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competition that takes place Wednesday, March 30. The Pro-Start is the same basic concept, except contestants are given one hour to complete three different courses and are given a bare bones kitchen; no running water or electric appliances, and only two butane burners. The setting is supposed to simulate the stress of a being in a real kitchen. The same schools generally compete in each competition, and all except Manzano, have large amounts of support. “I wish that our school was more involved,” said Gillespie, who said no Manzano spectators were in attendance at the dessert competition or the Pro-Start competition. Students who are interested in the program should go and give their fellow Monarchs support at the upcoming Pro-Start competition. If students are interested in competing in subsequent competitions, they should contact Gillespie in the K-Hall kitchens.

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March 2011

School News

MHS Students Dominate the Metro Show Katleyn Swain 2012

It’s no secret that MHS has talent. Although when one thinks of talent in high school, athletic talent, academic talent, and of course the infamous “pick-up artist” talent are probably what comes to mind. Along with the athletic and academic talents, students from MHS are also rich in creativity and artistic talent. Many students from the MHS fine arts and visual classes have had some of their artwork submitted to hopefully appear in the city’s Metro Youth Art Exhibit. In the art show is beautiful artwork made by high school students. Among the fifteen categories are ceramics, digital photography, fine crafts, jewelry, and watercolor. The artwork will be featured at the Fine Arts Gallery at Expo New Mexico, aka the NM State Fairgrounds. They will be on display on Tuesdays through Fridays from 3 p.m. to 6 p.m. and

1 p.m. to 5 p.m. on Saturdays and Sundays. The work will be available for viewing until the closing date, Sunday, April 3. The opening awards ceremony will take place Friday March 4, from 5 p.m. to 7 p.m. where a few lucky local high school students will be awarded with prizes for their awe-inspiring art. Perry Heimer, MHS

photography teacher said, “I have 32 students with work being submitted from my classes.” From these 32 students, Heimer has submitted a total of 147 pieces from his classes so far. Although not every student will get their 15 minutes of fame this year, a total of 85 Monarchs and 190 pieces of art are making a début in the show. Four students placed first (Aimee Aydlett, Kim Huynh, Selina Bauernfeind, and Andrew Coleman.) This art show is a great opportunity to show ones Monarch Pride by supporting the artists from MHS as well as a great opportunity to get to see stunning and original artwork from fellow high school students from around Albuquerque.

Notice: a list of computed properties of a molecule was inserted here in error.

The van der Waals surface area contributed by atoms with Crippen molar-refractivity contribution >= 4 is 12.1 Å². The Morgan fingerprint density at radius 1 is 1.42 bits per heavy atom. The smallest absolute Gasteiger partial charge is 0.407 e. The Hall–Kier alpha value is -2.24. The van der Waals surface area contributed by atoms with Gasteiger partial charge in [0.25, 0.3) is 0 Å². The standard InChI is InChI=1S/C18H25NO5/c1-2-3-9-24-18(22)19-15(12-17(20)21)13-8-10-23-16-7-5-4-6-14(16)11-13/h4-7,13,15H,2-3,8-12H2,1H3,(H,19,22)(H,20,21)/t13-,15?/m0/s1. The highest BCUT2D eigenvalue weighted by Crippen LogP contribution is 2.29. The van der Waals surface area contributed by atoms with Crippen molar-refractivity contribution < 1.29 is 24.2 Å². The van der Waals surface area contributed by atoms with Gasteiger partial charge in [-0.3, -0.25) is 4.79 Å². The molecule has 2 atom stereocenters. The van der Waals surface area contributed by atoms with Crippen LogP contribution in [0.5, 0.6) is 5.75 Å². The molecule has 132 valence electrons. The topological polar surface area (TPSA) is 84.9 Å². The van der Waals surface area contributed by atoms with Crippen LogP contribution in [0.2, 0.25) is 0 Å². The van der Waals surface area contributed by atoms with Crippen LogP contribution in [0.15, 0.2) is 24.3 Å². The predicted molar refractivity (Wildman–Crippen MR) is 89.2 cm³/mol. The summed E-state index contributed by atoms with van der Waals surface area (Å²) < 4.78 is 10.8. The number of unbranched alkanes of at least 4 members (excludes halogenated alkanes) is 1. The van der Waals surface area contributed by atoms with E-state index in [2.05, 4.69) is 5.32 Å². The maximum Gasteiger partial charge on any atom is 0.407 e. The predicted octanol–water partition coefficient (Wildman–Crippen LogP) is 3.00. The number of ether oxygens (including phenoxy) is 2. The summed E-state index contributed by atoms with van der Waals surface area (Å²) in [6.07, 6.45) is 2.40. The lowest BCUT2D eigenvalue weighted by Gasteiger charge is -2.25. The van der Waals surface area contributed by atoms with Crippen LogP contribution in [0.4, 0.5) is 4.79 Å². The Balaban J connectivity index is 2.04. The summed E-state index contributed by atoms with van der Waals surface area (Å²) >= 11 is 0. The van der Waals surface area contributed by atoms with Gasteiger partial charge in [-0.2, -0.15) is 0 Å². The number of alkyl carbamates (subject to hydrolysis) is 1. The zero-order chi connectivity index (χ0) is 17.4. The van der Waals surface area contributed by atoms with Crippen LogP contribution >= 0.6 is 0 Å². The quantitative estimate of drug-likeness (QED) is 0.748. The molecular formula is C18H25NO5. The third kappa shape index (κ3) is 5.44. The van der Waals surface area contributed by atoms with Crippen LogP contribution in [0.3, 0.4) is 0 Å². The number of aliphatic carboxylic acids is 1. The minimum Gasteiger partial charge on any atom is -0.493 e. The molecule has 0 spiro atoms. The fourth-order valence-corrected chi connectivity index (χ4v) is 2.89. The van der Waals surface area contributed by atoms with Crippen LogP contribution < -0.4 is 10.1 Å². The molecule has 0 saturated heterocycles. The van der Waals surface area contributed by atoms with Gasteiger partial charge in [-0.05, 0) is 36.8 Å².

Photo courtesy of Katelyn Swain

MHS Alumni Come Back Home Sean Cairns 2012

Manzano High School has had a long history of turning out students who are ready for the worlds of college and beyond. It‘s no surprise that in that history some of these alumni have gone on to become teachers themselves. What may surprise some Monarchs is just how many of them are now teaching at MHS. In almost every department students can find a teachers who were students themselves at the very school where they now teach. “It makes them more connected,” said Helen Cortez, Manzano Activities Director. Cortez, an Artesia alumni, has been at Manzano long enough to see some of her former students become teachers there. Andy Cook for example, graduated in the class of 1999, and later became a Spanish teacher at Manzano. Cook admits that he enjoys teaching at Manzano more than being a student there. Cook also said that Spanish was probably his best subject at Manzano, which was what ultimately lead him to teach Spanish. Most alumni teachers ended up teaching what subject they enjoyed most in high school. The total list of alumni is: Marianne Evans, Gary Segura, Wes Mead, Camille Gonzales, Victoria Fox, Andy Cook, Jim Briggs, Kristen Montes, Brad Dubbs, Francesca Martinez, Melissa MartinezElliot, Annette Underhill, Jeremy Vehar, Tony Carillo, Nanci Cairns, Brett Rimer, Barbara Bachechi, and Rhonda McDaniels. Alumni at Manzano go all the way back to the 1970’s when Cairns, Evans, Carillo, and Bachechi graduated. Carillo, now an administrator, offered some insight into what school was like at the time he was in high school. Carillo explains how students

today do more hanging out. “Kids were either involved in school or work,” said Carillo. He would go on to say that during the seventies, there were more clubs and much more team support for the school than there are today. Cairns, on the other hand, reveals that her view of the school, at least from an academic standpoint, has not changed much since she was a student there herself. “My view of school hasn t changed as getting an education was always important to my family. While I attended MHS, I had great teachers and there were wonderful students; those facts remain the same today,” said Cairns, Manzano alum and English teacher. More alumni came during the eighties, nineties and early two-thousands. The eighties saw alumni like McDaniels and Montes. McDaniels remembers how the students were a little different than they are now. She said that there will always be students who do not care, but she said they still did their work back then, as opposed to now when they will not even turn in assignments. The nineties brought alumni that are more familiar to students at Manzano; Rimer, Dubbs and Cook all graduated in the nineties. Dubbs and Rimer both offer insight into how the students have changed over the years. “I see “student life” in a complete different light. Students are students but it seems that there are more activities they are involved in and have more responsibilities,” said Dubbs. “It seemed that back then